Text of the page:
Boston, MA (Scicasts) - A study by researchers at Dana-Farber Cancer Institute have illuminated a specific mechanism by which oestrogen receptor-positive (ER+) breast cancers can become resistant to standard therapies and metastasize.
The scientists say the mechanism explains why breast cancers with mutations in the ER gene itself — the target of drugs such as aromatase inhibitors and tamoxifen — become resistant to these therapies and are prone to become metastatic. Resistance to therapy for ER-positive breast cancer is a common cause of breast cancer mortality and a major unmet need.
Dr. Myles Brown, director of the Center for Functional Cancer Epigenetics at Dana-Farber, and Dr. Rinath Jeselsohn, of Dana-Farber's Susan F. Smith Center for Women's Cancers, led a research team reporting the findings in Cancer Cell.
A majority of women with breast cancer have tumours that are fuelled by the hormone oestrogen. Most are treated with therapies that prevent oestrogen production or block the oestrogen receptor in cancer cells to prevent binding by oestrogen, with the goal of starving the tumour of oestrogen and interrupting cancer growth.
Such endocrine therapies, including tamoxifen and aromatase inhibitor drugs, can prevent recurrence of early breast cancer, and can slow the progression of metastatic disease. However, in about one-third of patients with metastatic ER-positive breast cancer, treatment with endocrine therapies leads to the emergence of tumour cells that grow even in the absence of oestrogen hormone, resulting in treatment-resistant disease that is often incurable.
In studying the molecular causes of resistance to endocrine therapies, scientists found DNA mutations in the oestrogen receptor gene in a substantial number of patients with ER-positive breast cancer. In 2013, Jeselsohn and colleagues reported finding ER mutations in the tumours of women with metastatic ER-positive breast cancer. The scientists then created laboratory models of breast cancer to investigate how the mutations (which they estimate occur in about a third of women with metastatic ER-positive breast cancer) cause treatment resistance. In these experiments they found that the mutations caused the tumours to be resistant to the drugs tamoxifen and fulvestrant (another oestrogen-blocker) and oestrogen deprivation.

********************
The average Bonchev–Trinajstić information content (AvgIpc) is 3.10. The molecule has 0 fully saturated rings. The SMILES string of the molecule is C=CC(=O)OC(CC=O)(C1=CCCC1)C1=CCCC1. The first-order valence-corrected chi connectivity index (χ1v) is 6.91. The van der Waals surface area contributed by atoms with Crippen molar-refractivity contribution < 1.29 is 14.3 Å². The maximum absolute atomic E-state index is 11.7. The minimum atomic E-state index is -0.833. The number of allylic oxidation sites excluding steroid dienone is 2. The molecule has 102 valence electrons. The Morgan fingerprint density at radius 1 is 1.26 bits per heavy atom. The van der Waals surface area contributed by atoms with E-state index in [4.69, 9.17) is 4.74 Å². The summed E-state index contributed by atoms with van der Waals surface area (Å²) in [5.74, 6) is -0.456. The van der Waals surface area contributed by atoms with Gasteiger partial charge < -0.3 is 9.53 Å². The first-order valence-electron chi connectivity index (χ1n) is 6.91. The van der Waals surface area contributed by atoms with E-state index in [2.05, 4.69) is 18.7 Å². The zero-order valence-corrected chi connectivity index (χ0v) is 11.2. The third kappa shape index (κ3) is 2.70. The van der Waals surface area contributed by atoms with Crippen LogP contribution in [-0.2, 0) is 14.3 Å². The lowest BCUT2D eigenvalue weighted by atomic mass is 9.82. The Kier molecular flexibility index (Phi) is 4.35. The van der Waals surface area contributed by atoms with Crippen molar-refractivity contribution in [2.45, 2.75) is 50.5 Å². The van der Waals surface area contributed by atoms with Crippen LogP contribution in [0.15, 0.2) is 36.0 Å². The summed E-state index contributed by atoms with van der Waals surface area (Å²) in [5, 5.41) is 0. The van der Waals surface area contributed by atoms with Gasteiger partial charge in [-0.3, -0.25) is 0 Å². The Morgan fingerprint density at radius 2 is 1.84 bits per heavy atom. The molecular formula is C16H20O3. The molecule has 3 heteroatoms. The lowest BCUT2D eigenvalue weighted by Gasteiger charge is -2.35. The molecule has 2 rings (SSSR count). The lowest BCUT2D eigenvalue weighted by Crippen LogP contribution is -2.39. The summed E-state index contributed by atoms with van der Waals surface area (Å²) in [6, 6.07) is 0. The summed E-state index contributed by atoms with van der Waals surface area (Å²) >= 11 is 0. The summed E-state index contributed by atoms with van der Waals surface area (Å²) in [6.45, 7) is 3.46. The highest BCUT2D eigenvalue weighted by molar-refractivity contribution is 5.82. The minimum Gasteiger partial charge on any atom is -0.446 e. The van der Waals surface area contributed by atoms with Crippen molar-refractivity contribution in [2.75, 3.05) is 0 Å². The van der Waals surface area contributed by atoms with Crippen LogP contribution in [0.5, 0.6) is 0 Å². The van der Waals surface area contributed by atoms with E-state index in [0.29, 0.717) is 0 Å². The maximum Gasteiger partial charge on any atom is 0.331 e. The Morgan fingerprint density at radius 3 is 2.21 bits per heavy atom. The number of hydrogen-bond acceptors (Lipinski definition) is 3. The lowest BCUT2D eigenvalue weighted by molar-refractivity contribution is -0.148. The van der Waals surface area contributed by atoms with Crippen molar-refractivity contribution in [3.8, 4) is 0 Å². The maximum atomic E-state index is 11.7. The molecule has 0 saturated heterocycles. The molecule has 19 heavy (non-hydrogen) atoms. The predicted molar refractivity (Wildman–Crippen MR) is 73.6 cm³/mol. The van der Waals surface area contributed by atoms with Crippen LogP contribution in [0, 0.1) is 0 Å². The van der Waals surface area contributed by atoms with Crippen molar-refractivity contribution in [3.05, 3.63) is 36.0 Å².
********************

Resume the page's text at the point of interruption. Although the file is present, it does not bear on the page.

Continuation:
In the new report, however, the Dana-Farber scientists revealed another previously unknown effect of three of the mutations in the ER gene. That is, the mutations not only cause resistance to oestrogen blockade, but also turn on genes that drive the breast tumours to metastasize to other organs. This kind of unexpected additional action of a mutated gene is termed "neomorphic."
"That tells us that even though the drug therapies are selecting tumours that can grow without oestrogen, the mutations also confer a metastatic advantage to the tumour," explains Brown.
The researchers then used the CRISPR-Cas9 gene editing tool to launch a search to identify which genes are essential in cells with the ER mutations. Among the essential genes they found, CDK7 was of particular interest because it was a potential drug target. In fact, Dana-Farber colleague Dr. Nathanael Gray, and his team had previously developed an experimental CDK7 inhibitor called THZ1. Tests in cell culture and in animal models with transplanted breast tumours showed that the combination of THZ1 and the endocrine blocker fulvestrant slowed growth of tumours more strongly than either agent alone.
"These results support the potential of this combination as a therapeutic strategy to overcome endocrine resistance caused by the ER mutants," say the authors of the report.
Jeselsohn said that clinical CDK7 inhibitors are being developed, and that "we hope to test these drugs and develop a clinical trial for patients with ER-positive metastatic breast cancer."
Article adapted from a Dana-Farber Cancer Institute news release.
Publication: Neomorphic ERα Mutations Drive Progression in Breast Cancer and Present a Challenge for New Drug Discovery. McDonnell, DP et al. Cancer Cell (12 February 2018). Click here to view.